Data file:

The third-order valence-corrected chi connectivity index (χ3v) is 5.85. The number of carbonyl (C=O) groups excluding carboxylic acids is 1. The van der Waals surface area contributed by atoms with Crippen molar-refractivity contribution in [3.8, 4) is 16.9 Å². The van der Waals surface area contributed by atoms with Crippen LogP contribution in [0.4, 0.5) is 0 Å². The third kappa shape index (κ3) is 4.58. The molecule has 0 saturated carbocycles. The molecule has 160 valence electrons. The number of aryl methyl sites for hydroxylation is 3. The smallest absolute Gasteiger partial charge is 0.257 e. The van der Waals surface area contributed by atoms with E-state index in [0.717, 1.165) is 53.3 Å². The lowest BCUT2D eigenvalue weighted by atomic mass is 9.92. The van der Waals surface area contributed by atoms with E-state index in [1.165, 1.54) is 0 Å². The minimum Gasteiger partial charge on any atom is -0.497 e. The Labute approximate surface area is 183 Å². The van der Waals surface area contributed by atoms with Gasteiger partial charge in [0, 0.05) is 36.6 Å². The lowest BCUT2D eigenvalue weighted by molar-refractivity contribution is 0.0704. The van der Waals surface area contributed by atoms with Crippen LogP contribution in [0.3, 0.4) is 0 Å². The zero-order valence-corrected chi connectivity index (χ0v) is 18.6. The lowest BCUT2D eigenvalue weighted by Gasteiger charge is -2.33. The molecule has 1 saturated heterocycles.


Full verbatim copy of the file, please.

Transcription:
The third-order valence-corrected chi connectivity index (χ3v) is 5.85. The number of carbonyl (C=O) groups excluding carboxylic acids is 1. The van der Waals surface area contributed by atoms with Crippen molar-refractivity contribution in [3.8, 4) is 16.9 Å². The van der Waals surface area contributed by atoms with Crippen LogP contribution in [0.4, 0.5) is 0 Å². The third kappa shape index (κ3) is 4.58. The molecule has 0 saturated carbocycles. The molecule has 160 valence electrons. The number of aryl methyl sites for hydroxylation is 3. The smallest absolute Gasteiger partial charge is 0.257 e. The van der Waals surface area contributed by atoms with E-state index in [0.717, 1.165) is 53.3 Å². The lowest BCUT2D eigenvalue weighted by atomic mass is 9.92. The van der Waals surface area contributed by atoms with E-state index in [1.165, 1.54) is 0 Å². The minimum Gasteiger partial charge on any atom is -0.497 e. The Labute approximate surface area is 183 Å². The van der Waals surface area contributed by atoms with Gasteiger partial charge in [0, 0.05) is 36.6 Å². The lowest BCUT2D eigenvalue weighted by molar-refractivity contribution is 0.0704. The van der Waals surface area contributed by atoms with Crippen LogP contribution in [0.3, 0.4) is 0 Å². The zero-order valence-corrected chi connectivity index (χ0v) is 18.6. The lowest BCUT2D eigenvalue weighted by Gasteiger charge is -2.33. The molecule has 1 saturated heterocycles.